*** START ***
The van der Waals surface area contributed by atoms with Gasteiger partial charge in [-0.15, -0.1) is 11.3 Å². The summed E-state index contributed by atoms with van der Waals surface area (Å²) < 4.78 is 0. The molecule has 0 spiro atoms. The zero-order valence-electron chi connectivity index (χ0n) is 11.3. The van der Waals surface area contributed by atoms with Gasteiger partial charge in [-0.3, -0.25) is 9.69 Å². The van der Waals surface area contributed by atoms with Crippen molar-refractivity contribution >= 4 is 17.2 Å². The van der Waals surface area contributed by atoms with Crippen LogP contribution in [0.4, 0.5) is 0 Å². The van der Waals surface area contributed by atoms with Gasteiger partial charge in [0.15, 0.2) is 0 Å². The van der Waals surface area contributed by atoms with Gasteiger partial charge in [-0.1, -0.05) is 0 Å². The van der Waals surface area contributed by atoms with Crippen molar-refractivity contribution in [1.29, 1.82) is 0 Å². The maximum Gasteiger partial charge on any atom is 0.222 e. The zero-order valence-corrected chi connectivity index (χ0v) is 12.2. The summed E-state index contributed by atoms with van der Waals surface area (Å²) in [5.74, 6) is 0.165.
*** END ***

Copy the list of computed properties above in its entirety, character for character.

The van der Waals surface area contributed by atoms with Gasteiger partial charge in [-0.15, -0.1) is 11.3 Å². The summed E-state index contributed by atoms with van der Waals surface area (Å²) < 4.78 is 0. The molecule has 0 spiro atoms. The zero-order valence-electron chi connectivity index (χ0n) is 11.3. The van der Waals surface area contributed by atoms with Gasteiger partial charge in [-0.3, -0.25) is 9.69 Å². The van der Waals surface area contributed by atoms with Crippen molar-refractivity contribution >= 4 is 17.2 Å². The van der Waals surface area contributed by atoms with Crippen LogP contribution in [0.4, 0.5) is 0 Å². The van der Waals surface area contributed by atoms with Gasteiger partial charge in [0.15, 0.2) is 0 Å². The van der Waals surface area contributed by atoms with Gasteiger partial charge in [-0.1, -0.05) is 0 Å². The van der Waals surface area contributed by atoms with Crippen molar-refractivity contribution in [1.29, 1.82) is 0 Å². The maximum Gasteiger partial charge on any atom is 0.222 e. The zero-order valence-corrected chi connectivity index (χ0v) is 12.2. The summed E-state index contributed by atoms with van der Waals surface area (Å²) in [5.74, 6) is 0.165.